Today's Top Alzheimer's News

Moderate amounts of physical activity may slow Alzheimer's, USA2 and partners educate policymakers on the urgency of the Alzheimer's crisis, and Japan's growing dementia burden (read more). 

Must reads

  • A July 2, 2014 New York Times blog post reported that a new study from Frontiers in Aging Neuroscience found that "even moderate amounts of physical activity may help to slow the progression of one of the most dreaded diseases of aging." According to the article, "In effect, the brains of physically active volunteers at high risk for Alzheimer’s disease looked just like the brains of people at much lower risk for the disease, said Stephen M. Rao, an associate professor at the Schey Center for Cognitive Neuroimaging at the Cleveland Clinic, who oversaw the study. Exercise appeared to have been protective." 
  • A July 1, 2014 Bright Focus Foundation blog post highlighted a June congressional briefing focused on the "urgency of the Alzheimer’s disease crisis" organized by USA2, LEAD, Bright Focus and others. According to the post, "Stacy Haller described how early-stage basic research is bringing us closer to a cure, and why we need a sustained national commitment to scientific discovery…She reminded the audience that scientists are very concerned about budget cuts and the future of research. She closed with a question. “We have reason for hope that there is a cure out there for Alzheimer’s. But what if—because we failed to fully fund a true national commitment—we never found it?”"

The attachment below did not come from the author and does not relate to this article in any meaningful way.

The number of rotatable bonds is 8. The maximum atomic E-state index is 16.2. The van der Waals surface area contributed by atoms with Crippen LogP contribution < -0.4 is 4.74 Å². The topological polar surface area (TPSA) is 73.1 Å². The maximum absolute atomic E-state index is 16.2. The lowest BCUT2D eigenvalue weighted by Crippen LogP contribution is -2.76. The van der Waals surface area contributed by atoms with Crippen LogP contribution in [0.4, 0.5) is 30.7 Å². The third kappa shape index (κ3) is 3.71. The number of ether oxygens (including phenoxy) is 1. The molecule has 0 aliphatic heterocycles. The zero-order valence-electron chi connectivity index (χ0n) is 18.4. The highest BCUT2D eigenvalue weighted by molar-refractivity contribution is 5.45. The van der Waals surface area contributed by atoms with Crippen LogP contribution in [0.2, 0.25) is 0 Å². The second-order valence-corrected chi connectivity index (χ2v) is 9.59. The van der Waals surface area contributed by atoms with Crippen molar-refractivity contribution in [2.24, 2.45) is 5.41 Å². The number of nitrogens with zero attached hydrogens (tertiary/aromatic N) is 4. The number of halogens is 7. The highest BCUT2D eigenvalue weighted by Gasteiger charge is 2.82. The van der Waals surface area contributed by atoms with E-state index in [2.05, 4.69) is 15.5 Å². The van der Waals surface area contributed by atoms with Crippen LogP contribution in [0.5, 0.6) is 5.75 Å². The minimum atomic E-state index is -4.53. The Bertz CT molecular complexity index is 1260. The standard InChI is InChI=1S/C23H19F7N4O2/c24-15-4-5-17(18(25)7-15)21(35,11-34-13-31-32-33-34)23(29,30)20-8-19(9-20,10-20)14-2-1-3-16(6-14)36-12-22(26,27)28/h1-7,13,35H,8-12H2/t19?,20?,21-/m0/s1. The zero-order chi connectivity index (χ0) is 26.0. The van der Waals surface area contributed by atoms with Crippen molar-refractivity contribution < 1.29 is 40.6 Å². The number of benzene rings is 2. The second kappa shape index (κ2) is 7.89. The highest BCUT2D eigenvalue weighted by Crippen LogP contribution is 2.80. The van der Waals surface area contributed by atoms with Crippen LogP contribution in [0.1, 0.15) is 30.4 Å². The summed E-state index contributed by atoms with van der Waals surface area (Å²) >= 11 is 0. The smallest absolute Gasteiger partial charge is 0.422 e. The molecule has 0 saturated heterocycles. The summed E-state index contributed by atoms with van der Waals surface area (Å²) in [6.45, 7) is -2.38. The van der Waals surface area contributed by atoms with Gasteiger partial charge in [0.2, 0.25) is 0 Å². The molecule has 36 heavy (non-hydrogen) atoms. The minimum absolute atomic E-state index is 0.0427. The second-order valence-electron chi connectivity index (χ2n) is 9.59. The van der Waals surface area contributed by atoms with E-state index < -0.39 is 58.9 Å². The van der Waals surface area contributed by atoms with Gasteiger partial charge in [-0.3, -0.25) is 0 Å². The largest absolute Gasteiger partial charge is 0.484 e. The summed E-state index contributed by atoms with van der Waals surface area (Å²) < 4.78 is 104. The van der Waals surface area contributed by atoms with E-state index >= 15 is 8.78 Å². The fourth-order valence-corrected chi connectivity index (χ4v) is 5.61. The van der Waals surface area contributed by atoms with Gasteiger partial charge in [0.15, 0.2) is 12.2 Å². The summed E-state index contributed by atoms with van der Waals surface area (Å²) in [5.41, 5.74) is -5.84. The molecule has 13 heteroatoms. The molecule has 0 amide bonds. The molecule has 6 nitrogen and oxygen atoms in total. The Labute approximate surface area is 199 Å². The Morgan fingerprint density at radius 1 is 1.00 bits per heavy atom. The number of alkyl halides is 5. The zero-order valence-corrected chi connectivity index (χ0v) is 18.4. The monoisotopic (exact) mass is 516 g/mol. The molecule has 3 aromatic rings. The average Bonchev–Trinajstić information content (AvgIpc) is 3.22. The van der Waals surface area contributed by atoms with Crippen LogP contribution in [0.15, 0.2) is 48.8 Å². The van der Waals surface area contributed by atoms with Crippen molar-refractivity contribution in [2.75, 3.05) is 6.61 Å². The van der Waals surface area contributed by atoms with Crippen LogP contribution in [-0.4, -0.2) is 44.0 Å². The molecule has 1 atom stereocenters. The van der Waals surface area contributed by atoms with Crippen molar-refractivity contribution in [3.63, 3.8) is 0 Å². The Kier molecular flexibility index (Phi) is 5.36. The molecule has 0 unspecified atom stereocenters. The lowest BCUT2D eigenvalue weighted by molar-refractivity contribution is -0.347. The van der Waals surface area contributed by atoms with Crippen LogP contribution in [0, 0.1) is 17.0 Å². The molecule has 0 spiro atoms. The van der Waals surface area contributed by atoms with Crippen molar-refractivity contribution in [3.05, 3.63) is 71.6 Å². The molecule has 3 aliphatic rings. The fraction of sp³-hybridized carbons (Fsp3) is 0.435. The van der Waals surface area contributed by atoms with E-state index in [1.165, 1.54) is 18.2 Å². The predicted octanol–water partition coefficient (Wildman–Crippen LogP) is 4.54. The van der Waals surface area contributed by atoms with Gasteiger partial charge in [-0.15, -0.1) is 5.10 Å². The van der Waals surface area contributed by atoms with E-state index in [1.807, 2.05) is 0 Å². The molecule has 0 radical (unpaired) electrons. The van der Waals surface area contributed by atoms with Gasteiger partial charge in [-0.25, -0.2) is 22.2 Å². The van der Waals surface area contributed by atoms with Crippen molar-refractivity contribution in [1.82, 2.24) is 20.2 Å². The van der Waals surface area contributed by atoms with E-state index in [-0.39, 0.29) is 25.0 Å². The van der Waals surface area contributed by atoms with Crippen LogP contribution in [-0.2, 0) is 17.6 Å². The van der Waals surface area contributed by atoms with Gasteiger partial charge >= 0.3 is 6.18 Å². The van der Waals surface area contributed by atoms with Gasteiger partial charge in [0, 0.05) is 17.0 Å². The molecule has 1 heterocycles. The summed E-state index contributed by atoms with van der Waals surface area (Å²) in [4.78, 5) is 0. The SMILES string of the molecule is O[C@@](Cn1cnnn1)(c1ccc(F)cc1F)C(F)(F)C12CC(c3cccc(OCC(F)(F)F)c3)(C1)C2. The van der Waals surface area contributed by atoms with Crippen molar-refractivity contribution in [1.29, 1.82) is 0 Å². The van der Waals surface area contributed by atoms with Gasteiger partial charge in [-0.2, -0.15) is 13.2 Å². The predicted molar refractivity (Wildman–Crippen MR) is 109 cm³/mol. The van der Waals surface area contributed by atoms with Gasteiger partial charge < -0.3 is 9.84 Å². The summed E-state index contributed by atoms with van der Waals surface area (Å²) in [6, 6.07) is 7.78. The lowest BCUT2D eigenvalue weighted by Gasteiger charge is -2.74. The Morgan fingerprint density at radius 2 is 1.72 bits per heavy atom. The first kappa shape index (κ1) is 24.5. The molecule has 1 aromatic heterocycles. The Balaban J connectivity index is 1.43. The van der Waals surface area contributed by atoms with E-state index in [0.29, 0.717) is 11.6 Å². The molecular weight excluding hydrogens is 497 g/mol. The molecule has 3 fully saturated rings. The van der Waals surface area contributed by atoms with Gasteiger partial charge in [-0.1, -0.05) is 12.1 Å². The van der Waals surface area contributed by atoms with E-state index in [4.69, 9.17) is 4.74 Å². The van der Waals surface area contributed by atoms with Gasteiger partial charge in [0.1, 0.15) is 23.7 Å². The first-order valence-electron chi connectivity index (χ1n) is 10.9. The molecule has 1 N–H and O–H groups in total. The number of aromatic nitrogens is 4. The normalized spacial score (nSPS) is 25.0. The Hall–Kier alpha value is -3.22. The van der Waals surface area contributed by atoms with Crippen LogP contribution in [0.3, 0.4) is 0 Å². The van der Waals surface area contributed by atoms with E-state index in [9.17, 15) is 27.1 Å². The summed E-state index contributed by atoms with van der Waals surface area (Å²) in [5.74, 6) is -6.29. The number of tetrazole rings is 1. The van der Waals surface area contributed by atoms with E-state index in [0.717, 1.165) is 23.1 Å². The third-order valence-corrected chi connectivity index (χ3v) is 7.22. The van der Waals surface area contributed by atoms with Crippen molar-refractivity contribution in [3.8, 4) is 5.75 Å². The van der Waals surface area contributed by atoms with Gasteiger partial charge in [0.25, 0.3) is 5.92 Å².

International 

  • A July 1, 2014 The Japan Times article reported on Japan's growing dementia burden. According to the article, "An estimated 4.62 million people in Japan are suffering from the degenerative disease, while 4 million others have “mild cognitive impairment,” a condition likely to progress to full-blown dementia, according to a 2013 study commissioned by the Health, Labor and Welfare Ministry...The National Police Agency said last month that 10,332 dementia patients were reported as missing in 2013, up 715 from the year before."
  • A July 1, 2014 The Times of Israel article reported that researchers have found that "Brain hyperactivity caused by protein binding may be important factor in disease’s development." According to the article, "The research shows how a molecular mechanism involving proteins interferes with brain neuron function and shifts them into dangerous overdrive. The discovery gives researchers a clue towards solving the Alzheimer’s puzzle, according to Dr. Inna Slutsky of TAU’s Sackler Faculty of Medicine and Sagol School of Neuroscience."

 

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